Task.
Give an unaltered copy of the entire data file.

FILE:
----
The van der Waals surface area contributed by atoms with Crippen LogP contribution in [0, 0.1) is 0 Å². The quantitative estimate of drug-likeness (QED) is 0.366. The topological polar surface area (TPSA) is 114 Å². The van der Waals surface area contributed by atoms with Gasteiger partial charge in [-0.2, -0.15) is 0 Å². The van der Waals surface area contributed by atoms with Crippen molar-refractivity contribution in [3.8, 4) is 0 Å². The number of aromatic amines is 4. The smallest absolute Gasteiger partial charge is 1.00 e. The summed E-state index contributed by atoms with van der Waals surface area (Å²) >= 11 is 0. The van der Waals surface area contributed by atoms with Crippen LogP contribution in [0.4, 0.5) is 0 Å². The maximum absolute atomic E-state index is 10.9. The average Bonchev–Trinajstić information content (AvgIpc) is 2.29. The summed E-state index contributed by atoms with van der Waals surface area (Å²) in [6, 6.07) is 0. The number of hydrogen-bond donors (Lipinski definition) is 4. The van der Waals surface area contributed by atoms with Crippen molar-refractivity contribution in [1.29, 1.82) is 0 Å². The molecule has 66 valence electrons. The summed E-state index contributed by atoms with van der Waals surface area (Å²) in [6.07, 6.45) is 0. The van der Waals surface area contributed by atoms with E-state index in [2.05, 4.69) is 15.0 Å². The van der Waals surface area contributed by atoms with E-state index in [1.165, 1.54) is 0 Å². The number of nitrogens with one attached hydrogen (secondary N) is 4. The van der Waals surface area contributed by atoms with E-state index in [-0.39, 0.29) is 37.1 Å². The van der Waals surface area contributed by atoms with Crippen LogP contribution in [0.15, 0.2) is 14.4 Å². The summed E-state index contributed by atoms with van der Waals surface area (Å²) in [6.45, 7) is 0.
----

The van der Waals surface area contributed by atoms with Crippen LogP contribution in [0, 0.1) is 0 Å². The quantitative estimate of drug-likeness (QED) is 0.366. The topological polar surface area (TPSA) is 114 Å². The van der Waals surface area contributed by atoms with Gasteiger partial charge in [-0.2, -0.15) is 0 Å². The van der Waals surface area contributed by atoms with Crippen molar-refractivity contribution in [3.8, 4) is 0 Å². The number of aromatic amines is 4. The smallest absolute Gasteiger partial charge is 1.00 e. The summed E-state index contributed by atoms with van der Waals surface area (Å²) >= 11 is 0. The van der Waals surface area contributed by atoms with Crippen LogP contribution in [0.4, 0.5) is 0 Å². The maximum absolute atomic E-state index is 10.9. The average Bonchev–Trinajstić information content (AvgIpc) is 2.29. The summed E-state index contributed by atoms with van der Waals surface area (Å²) in [6, 6.07) is 0. The number of hydrogen-bond donors (Lipinski definition) is 4. The van der Waals surface area contributed by atoms with Crippen molar-refractivity contribution in [1.29, 1.82) is 0 Å². The molecule has 66 valence electrons. The summed E-state index contributed by atoms with van der Waals surface area (Å²) in [6.07, 6.45) is 0. The van der Waals surface area contributed by atoms with E-state index in [2.05, 4.69) is 15.0 Å². The van der Waals surface area contributed by atoms with E-state index in [1.165, 1.54) is 0 Å². The number of nitrogens with one attached hydrogen (secondary N) is 4. The van der Waals surface area contributed by atoms with E-state index in [-0.39, 0.29) is 37.1 Å². The van der Waals surface area contributed by atoms with Crippen LogP contribution in [0.15, 0.2) is 14.4 Å². The summed E-state index contributed by atoms with van der Waals surface area (Å²) in [6.45, 7) is 0.